At the New Jersey Institute of Technology, we are working with a team of researchers to find a solution to the above problem. We aim to provide cloud storage services that can meet the following requirements of mobile devices: full-storage services, energy and network efficiency and primary storage space.

First, the cloud storage service for mobile devices will have similar functionalities to those for PCs, instead of offering a reduced version. Mobile devices have become indispensable personal computing devices and handle complicated tasks and computations that have been conventionally conducted on PCs. This requires full-fledged storage services.

Second, the cloud storage service for mobile devices must be robust, energy effective and network efficient. It must be specially designed, based on the features and constraints of mobile devices, e.g., limited storage and energy resources, poor availability (since mobile devices are not always on or reachable) and limited and potentially costly network connections.

Third, the cloud service should be able to provide primary storage space for mobile devices. Most back-up storage services work well for mobile devices. Unlike PCs, mobile devices rely more on cloud storage services and offloading computations to the cloud. It’s desirable to have primary storage in the cloud, which hosts the data shared by the computations on mobile devices and in the cloud.

A Cloud Storage System

We hope to develop a storage system, which provides primary storage for mobile devices and other cloud services (including the computations offloaded to the cloud) of a user. To design a cloud storage system to meet the above requirements, buffering data (e.g., frequently-accessed data and recently-accessed data) on the local storages of mobile devices is a nature choice. The buffered data can be used to support disconnected operations and improve performance and network and energy efficiency (since remote accesses are reduced).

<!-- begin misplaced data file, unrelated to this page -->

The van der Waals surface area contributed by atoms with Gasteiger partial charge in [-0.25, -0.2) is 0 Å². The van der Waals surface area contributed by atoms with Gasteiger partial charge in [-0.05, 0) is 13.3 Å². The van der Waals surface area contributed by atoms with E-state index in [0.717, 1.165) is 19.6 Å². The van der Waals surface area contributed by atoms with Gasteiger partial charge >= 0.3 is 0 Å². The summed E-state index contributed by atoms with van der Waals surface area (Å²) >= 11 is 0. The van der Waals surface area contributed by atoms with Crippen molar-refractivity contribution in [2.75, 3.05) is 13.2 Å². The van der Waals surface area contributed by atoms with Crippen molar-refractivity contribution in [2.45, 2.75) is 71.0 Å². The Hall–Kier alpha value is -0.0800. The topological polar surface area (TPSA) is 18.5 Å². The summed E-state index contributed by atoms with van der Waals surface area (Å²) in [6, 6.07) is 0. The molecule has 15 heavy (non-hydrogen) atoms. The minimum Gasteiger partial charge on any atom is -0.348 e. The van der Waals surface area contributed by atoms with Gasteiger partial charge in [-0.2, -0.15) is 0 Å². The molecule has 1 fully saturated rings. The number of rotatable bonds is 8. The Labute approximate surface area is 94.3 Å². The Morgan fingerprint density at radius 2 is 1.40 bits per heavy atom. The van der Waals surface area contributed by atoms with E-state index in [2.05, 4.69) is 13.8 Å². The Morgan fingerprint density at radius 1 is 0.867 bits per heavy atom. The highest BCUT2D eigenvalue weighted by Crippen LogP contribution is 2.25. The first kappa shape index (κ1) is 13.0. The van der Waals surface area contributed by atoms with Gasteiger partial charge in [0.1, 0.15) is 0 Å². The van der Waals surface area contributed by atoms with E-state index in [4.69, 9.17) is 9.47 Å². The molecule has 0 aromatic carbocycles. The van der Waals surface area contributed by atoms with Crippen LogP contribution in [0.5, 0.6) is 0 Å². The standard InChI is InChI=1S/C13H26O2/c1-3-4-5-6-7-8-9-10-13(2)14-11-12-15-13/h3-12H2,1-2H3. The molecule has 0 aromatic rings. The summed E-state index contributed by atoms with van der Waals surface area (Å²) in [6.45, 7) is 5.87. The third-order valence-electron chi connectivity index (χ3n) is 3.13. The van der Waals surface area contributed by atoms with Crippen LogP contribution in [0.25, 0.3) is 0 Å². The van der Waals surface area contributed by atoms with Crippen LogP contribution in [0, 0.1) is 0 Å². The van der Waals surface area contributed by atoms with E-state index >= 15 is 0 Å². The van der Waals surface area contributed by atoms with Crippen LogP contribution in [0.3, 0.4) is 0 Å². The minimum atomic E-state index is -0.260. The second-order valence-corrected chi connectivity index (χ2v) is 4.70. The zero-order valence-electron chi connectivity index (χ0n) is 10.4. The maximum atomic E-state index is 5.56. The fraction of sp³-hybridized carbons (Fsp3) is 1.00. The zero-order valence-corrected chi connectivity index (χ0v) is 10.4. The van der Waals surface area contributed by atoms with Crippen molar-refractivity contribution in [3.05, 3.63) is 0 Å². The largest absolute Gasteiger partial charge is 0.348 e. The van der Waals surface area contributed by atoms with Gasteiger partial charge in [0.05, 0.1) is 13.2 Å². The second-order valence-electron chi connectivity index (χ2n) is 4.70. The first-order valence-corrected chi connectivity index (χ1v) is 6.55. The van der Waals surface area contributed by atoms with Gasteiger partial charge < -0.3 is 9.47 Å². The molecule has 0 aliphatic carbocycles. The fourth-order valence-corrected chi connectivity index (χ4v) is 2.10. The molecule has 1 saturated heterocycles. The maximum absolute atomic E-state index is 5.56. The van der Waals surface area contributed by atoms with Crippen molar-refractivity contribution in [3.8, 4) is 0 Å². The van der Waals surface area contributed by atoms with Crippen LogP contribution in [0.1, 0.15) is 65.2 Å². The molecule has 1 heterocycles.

However, in the storage system, the synchronization between multiple copies of the same document at different locations is the key factor for user experience, performance and efficiency. The biggest question we are trying to answer is how the apps can work with the cloud service and leverage the locally buffered data to avoid unnecessary power and data consumption. Some applications need to synchronize their data immediately. Other applications can tolerate lazy synchronization to save power and data traffic. Our team is researching how to have the app communicate with the storage system in a logical manner to make smart decisions about whether and when to update the data immediately or to hold off.

We plan to explore techniques to allow applications to specify how regularly their documents should be synchronized. Specifically, we plan to define some standard synchronization models (e.g., immediate, on-demand, lazy, lease, etc) based on the demands of applications. Applications can specify the synchronization models by calling corresponding APIs. One challenge to this solution is that some applications may not know which model is appropriate, and other applications may just want to synchronize the data aggressively (e.g., they are not programmed to care how much energy or data the system consumes). To address this issue, the cloud service may analyze application usage patterns to predict the required synchronization models.